Unsigned right shift operator in Java

By: Baski Viewed: 170 times  Printer Friendly Format    


The >> operator automatically fills the high-order bit with its previous contents each time a shift occurs. This preserves the sign of the value. However, sometimes this is undesirable. For example, if you are shifting something that does not represent a numeric value, you may not want sign extension to take place. This situation is common when you are working with pixel-based values and graphics. In these cases you will generally want to shift a zero into the high-order bit no matter what its
initial value was. This is known as an unsigned shift. To accomplish this, you will use Java's unsigned, shift-right operator, >>>, which always shifts zeros into the high-order bit.

The following code fragment demonstrates the >>>. Here, a is set to -1, which sets all 32 bits to 1 in binary. This value is then shifted right 24 bits, filling the top 24 bits with zeros, ignoring normal sign extension. This sets a to 255.

int a = -1;
a = a >>> 24;

Here is the same operation in binary form to further illustrate what is happening:

11111111 11111111 11111111 11111111     -1    in binary as an int
>>>24
00000000 00000000 00000000 11111111     255 in binary as an int

The >>> operator is often not as useful as you might like, since it is only meaningful for 32- and 64-bit values. Remember, smaller values are automatically promoted to int in expressions. This means that sign-extension occurs and that the shift will take place on a 32-bit rather than on an 8- or 16-bit value. That is, one might expect an unsigned right shift on a byte value to zero-fill beginning at bit 7. But this is not the case, since it is a 32- bit value that is actually being shifted. The following program demonstrates this effect:

// Unsigned shifting a byte value.
class ByteUShift {
static public void main(String args[]) {
char hex[] = {
'0', '1', '2', '3', '4', '5', '6', '7',
'8', '9', 'a', 'b', 'c', 'd', 'e', 'f'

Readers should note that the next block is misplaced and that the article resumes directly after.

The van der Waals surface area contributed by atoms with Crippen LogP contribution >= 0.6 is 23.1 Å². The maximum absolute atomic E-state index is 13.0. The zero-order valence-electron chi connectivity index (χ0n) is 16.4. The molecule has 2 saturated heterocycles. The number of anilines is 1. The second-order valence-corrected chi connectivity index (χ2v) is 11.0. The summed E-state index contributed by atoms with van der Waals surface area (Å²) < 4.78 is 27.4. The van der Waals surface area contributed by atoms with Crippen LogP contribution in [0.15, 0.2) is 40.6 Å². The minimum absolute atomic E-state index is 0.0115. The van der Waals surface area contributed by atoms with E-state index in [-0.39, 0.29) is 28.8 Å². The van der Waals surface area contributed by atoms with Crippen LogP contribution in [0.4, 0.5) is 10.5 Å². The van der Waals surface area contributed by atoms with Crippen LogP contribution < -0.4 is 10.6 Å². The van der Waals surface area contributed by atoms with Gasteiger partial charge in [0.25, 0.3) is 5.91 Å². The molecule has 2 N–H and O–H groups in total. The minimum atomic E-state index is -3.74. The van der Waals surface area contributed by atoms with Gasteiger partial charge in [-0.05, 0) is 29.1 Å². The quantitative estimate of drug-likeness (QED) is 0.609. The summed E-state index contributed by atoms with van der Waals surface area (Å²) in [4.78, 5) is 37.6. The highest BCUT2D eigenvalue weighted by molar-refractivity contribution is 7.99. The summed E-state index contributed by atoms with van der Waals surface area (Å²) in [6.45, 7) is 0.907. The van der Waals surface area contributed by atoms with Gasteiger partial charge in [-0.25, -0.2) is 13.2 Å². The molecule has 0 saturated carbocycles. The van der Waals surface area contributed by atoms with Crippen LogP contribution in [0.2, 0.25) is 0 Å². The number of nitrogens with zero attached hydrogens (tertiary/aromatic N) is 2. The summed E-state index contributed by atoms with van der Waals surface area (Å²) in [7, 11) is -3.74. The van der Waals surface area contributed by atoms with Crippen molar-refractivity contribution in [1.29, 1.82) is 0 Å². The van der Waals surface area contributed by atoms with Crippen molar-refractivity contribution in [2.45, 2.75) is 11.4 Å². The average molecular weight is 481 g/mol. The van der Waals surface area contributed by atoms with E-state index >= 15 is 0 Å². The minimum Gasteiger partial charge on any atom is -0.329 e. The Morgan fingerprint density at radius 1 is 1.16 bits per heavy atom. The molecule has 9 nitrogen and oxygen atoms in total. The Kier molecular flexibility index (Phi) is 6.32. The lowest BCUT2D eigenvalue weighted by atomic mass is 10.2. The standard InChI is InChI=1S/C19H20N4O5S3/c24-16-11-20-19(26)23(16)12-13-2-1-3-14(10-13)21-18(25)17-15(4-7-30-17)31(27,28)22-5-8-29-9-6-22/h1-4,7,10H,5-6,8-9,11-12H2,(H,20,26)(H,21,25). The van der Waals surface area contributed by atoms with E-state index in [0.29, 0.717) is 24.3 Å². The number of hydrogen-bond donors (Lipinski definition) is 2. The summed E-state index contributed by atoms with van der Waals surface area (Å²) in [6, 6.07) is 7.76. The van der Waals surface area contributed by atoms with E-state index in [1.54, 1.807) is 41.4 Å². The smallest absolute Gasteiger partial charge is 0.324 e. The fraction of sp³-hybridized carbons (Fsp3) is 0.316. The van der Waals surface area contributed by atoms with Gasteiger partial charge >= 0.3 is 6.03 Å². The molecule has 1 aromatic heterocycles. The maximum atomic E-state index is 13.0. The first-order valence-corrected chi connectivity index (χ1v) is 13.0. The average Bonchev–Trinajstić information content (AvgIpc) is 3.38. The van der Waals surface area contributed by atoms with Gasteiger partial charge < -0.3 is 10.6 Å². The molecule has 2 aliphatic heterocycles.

};
byte b = (byte) 0xf1;
byte c = (byte) (b >> 4);
byte d = (byte) (b >>> 4);
byte e = (byte) ((b & 0xff) >> 4);
System.out.println(" b = 0x"
+ hex[(b >> 4) & 0x0f] + hex[b & 0x0f]);
System.out.println(" b >> 4 = 0x"
+ hex[(c >> 4) & 0x0f] + hex[c & 0x0f]);
System.out.println(" b >>> 4 = 0x"
+ hex[(d >> 4) & 0x0f] + hex[d & 0x0f]);
System.out.println("(b & 0xff) >> 4 = 0x"
+ hex[(e >> 4) & 0x0f] + hex[e & 0x0f]);
}
}

The following output of this program shows how the >>> operator appears to do nothing when dealing with bytes. The variable b is set to an arbitrary negative byte value for this demonstration. Then c is assigned the byte value of b shifted right by four, which is 0xff because of the expected sign extension. Then d is assigned the byte value of b unsigned shifted right by four, which you might have expected to be 0x0f, but is actually 0xff because of the sign extension that happened when b was promoted to int before the shift. The last expression sets e to the byte value of b masked to 8 bits using the AND operator, then shifted right by four, which produces the expected value of 0x0f. Notice that the unsigned shift right operator was not used for d, since the state of the sign bit
after the AND was known.

b = 0xf1
b >> 4 = 0xff
b >>> 4 = 0xff
(b & 0xff) >> 4 = 0x0f



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